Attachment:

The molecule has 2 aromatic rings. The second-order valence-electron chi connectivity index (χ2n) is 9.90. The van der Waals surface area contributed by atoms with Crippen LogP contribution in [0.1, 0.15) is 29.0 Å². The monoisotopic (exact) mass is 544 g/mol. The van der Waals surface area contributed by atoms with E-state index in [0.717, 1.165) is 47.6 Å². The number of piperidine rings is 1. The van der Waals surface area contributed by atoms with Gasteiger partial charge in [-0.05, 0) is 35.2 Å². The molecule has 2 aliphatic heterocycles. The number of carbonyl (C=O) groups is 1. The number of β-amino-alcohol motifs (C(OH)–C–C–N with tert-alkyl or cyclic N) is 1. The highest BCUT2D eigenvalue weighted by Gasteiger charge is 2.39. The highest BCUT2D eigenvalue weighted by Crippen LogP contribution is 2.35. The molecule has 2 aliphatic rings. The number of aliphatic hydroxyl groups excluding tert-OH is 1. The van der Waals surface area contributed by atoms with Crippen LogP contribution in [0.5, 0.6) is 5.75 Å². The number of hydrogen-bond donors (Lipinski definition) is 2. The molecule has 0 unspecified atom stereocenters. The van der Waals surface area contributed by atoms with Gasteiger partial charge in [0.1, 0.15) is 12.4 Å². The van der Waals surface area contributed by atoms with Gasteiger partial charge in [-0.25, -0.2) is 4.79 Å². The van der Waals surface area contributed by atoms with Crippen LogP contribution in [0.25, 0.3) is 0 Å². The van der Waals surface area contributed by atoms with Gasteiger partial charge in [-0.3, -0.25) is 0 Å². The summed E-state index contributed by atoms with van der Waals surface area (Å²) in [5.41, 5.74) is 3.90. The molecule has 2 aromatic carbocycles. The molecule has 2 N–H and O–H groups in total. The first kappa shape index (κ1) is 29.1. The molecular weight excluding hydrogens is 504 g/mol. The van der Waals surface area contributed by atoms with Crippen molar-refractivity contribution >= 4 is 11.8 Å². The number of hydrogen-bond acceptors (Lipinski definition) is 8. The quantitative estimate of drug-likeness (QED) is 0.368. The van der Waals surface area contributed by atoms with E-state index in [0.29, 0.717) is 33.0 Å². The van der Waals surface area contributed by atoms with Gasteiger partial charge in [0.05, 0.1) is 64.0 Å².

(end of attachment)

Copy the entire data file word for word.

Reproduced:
The molecule has 2 aromatic rings. The second-order valence-electron chi connectivity index (χ2n) is 9.90. The van der Waals surface area contributed by atoms with Crippen LogP contribution in [0.1, 0.15) is 29.0 Å². The monoisotopic (exact) mass is 544 g/mol. The van der Waals surface area contributed by atoms with E-state index in [0.717, 1.165) is 47.6 Å². The number of piperidine rings is 1. The van der Waals surface area contributed by atoms with Gasteiger partial charge in [-0.05, 0) is 35.2 Å². The molecule has 2 aliphatic heterocycles. The number of carbonyl (C=O) groups is 1. The number of β-amino-alcohol motifs (C(OH)–C–C–N with tert-alkyl or cyclic N) is 1. The highest BCUT2D eigenvalue weighted by Gasteiger charge is 2.39. The highest BCUT2D eigenvalue weighted by Crippen LogP contribution is 2.35. The molecule has 2 aliphatic rings. The number of aliphatic hydroxyl groups excluding tert-OH is 1. The van der Waals surface area contributed by atoms with Crippen LogP contribution in [0.5, 0.6) is 5.75 Å². The number of hydrogen-bond donors (Lipinski definition) is 2. The molecule has 0 unspecified atom stereocenters. The van der Waals surface area contributed by atoms with Gasteiger partial charge in [0.1, 0.15) is 12.4 Å². The van der Waals surface area contributed by atoms with Gasteiger partial charge in [-0.25, -0.2) is 4.79 Å². The van der Waals surface area contributed by atoms with Crippen LogP contribution in [0.25, 0.3) is 0 Å². The van der Waals surface area contributed by atoms with Gasteiger partial charge in [-0.3, -0.25) is 0 Å². The summed E-state index contributed by atoms with van der Waals surface area (Å²) in [5.41, 5.74) is 3.90. The molecule has 2 aromatic carbocycles. The molecule has 2 N–H and O–H groups in total. The first kappa shape index (κ1) is 29.1. The molecular weight excluding hydrogens is 504 g/mol. The van der Waals surface area contributed by atoms with Crippen molar-refractivity contribution >= 4 is 11.8 Å². The number of hydrogen-bond acceptors (Lipinski definition) is 8. The quantitative estimate of drug-likeness (QED) is 0.368. The van der Waals surface area contributed by atoms with E-state index in [0.29, 0.717) is 33.0 Å². The van der Waals surface area contributed by atoms with Gasteiger partial charge in [0.05, 0.1) is 64.0 Å².